It started out as a hobby. A man and his drone, going out and exploring the world as a team. You weren’t doing it for the money, because there wasn’t any, at least not yet.
Then your cousin called and asked if you’d fly your drone over her wedding and send her the video as a wedding gift. Six months later her maid of honor reaches out on Facebook and asks if you’d do the same for her – only this time you’ll be paid. Before long you’re being asked to record aerial drone video for people every weekend. Next thing you know you’re getting more than one request per weekend.
Congratulations, you’ve now got a successful business shooting drone footage! The problem is, you also have a life. While being paid to take your drone into the air and record beautiful video of ceremonies and parties is fun and easy, it shouldn’t be your entire existence seven days a week. With this in mind, it’s time to consider scaling your drone business in order to have others do most of the work for you.
Where do you begin? Expanding a small business usually requires capital. If you’ve been in business as a sole proprietor for over a year, you’re in a prime position to apply for a business loan to scale your drone video enterprise. Lenders like LendingClub.com specialize in providing small businesses like yours with the capital they need to grow. Simply apply online to see if you qualify.
But before applying for a business loan, you want to develop a sound business plan. Considering your expertise in knowing which drones are ideal for your intended goals, selecting the make and model of the drone you wish to buy in bulk is important. You’ll want a fleet of drones which are interchangeable from an operator point of view but also safe and reliable. Buying a few more than you need ensures there are always spares available in the event one of your drones ends up in a swimming pool.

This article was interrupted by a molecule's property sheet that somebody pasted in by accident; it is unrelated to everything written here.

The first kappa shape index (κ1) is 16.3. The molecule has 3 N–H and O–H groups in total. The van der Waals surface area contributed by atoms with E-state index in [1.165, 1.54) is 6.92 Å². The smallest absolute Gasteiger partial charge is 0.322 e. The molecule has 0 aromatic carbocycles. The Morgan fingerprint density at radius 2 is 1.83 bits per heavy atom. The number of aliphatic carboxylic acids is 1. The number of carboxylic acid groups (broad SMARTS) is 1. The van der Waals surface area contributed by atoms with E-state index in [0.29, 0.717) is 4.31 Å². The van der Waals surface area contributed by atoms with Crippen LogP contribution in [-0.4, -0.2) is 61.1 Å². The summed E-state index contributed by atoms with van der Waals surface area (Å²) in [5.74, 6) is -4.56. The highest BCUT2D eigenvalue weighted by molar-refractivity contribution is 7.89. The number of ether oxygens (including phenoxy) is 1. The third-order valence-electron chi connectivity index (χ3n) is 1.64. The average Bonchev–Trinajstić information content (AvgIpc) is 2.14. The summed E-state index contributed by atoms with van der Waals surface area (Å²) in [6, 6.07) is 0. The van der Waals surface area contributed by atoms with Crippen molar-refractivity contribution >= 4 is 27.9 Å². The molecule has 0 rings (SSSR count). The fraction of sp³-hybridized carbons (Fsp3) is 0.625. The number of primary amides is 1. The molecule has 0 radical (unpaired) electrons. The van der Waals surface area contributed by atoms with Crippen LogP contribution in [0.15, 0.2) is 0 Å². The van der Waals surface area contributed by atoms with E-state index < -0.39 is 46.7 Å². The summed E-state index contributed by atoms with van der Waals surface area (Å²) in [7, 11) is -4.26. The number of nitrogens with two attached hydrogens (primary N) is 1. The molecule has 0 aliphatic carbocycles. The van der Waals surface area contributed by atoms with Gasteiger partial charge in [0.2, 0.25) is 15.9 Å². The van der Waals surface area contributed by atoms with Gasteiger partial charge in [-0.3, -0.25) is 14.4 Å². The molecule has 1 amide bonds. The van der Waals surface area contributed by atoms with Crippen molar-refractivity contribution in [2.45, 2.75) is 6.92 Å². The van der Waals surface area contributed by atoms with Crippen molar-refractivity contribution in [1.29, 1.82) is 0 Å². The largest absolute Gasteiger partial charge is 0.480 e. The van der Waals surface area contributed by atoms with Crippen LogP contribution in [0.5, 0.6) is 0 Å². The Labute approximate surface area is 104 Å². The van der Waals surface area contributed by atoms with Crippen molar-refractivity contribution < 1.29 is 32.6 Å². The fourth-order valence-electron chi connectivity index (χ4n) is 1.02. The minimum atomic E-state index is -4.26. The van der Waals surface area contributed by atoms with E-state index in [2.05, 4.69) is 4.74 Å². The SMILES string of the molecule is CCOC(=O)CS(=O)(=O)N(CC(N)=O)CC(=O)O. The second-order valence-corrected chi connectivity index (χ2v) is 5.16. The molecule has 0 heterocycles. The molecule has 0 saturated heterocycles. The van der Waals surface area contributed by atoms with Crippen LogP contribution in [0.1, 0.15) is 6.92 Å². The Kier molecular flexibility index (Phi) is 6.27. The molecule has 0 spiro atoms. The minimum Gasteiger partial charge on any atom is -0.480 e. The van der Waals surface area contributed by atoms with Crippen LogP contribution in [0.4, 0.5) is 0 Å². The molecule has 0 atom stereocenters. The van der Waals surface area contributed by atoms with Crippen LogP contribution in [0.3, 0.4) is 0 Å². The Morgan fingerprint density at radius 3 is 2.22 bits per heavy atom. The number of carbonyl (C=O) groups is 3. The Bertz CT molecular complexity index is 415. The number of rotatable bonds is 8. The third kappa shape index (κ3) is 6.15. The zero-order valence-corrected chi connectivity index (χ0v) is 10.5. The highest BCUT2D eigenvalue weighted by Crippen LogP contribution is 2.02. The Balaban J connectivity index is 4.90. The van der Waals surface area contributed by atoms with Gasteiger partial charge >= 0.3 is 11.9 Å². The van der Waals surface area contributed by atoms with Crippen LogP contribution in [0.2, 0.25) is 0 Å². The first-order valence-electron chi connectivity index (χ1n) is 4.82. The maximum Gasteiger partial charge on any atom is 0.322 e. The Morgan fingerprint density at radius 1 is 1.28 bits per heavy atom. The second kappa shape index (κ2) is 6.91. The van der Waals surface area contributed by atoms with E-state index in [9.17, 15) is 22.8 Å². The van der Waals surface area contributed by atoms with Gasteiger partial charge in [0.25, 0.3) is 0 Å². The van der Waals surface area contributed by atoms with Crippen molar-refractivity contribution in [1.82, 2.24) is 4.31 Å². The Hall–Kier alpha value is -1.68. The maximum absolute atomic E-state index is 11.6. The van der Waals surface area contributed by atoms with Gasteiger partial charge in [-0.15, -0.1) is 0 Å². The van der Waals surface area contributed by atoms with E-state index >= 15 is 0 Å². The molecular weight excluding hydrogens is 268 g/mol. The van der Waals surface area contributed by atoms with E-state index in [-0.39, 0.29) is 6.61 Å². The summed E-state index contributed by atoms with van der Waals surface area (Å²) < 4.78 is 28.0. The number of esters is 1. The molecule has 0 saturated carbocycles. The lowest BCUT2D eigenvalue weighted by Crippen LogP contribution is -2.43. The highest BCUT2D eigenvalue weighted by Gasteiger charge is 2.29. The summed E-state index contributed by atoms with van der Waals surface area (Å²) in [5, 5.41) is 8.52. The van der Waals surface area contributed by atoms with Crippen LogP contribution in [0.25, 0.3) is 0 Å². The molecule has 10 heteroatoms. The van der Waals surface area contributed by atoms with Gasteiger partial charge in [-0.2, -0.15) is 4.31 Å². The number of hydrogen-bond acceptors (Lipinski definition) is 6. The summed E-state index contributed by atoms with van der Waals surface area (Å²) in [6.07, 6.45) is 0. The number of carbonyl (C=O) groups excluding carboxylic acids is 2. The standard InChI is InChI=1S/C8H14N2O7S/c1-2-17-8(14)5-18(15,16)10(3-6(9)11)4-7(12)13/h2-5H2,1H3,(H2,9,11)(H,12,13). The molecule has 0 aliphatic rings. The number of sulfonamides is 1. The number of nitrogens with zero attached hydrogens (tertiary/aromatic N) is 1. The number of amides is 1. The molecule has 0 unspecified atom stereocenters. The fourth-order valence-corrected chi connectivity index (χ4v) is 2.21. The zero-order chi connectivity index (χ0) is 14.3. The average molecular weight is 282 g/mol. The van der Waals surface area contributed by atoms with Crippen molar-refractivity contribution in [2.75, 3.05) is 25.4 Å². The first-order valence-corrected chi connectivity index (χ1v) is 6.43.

Finding an insurance company willing to cover your enterprise is another crucial step. Chances are you’ve already got some form of coverage on your existing drone business, so speak with a representative to see about upgrading the policy to cover a fleet of drones.
What about a location? Your garage is probably not going to work as a headquarters. Devise a plan for how you will use a retail space for meeting with customers, storing equipment, and managing the day-to-day operations.
Like many business models, yours will depend greatly on the sorts of people you choose to hire. Hiring and training drone operators will be the biggest hurdle of your expansion effort. Every drone operator in the United States needs to obtain a Remote Pilot Certificate from the Federal Aviation Administration before they begin training. Similar rules apply in most other countries as well. Certification will have a throttling effect on your ability to recruit employees. While becoming certified requires passing a knowledge test, certification does not guarantee pilot competence, meaning proper employee screening and training will still be necessary.
Putting the right pieces together on paper puts you in a better position to acquire the capital you need to scale your drone video business. Once approved, it’s time to convert these plans into action. With a fleet of aerial drones, adequate insurance, a physical location to store and maintain them, and a team of pilots to use them, your expanded drone video business is sure to soar.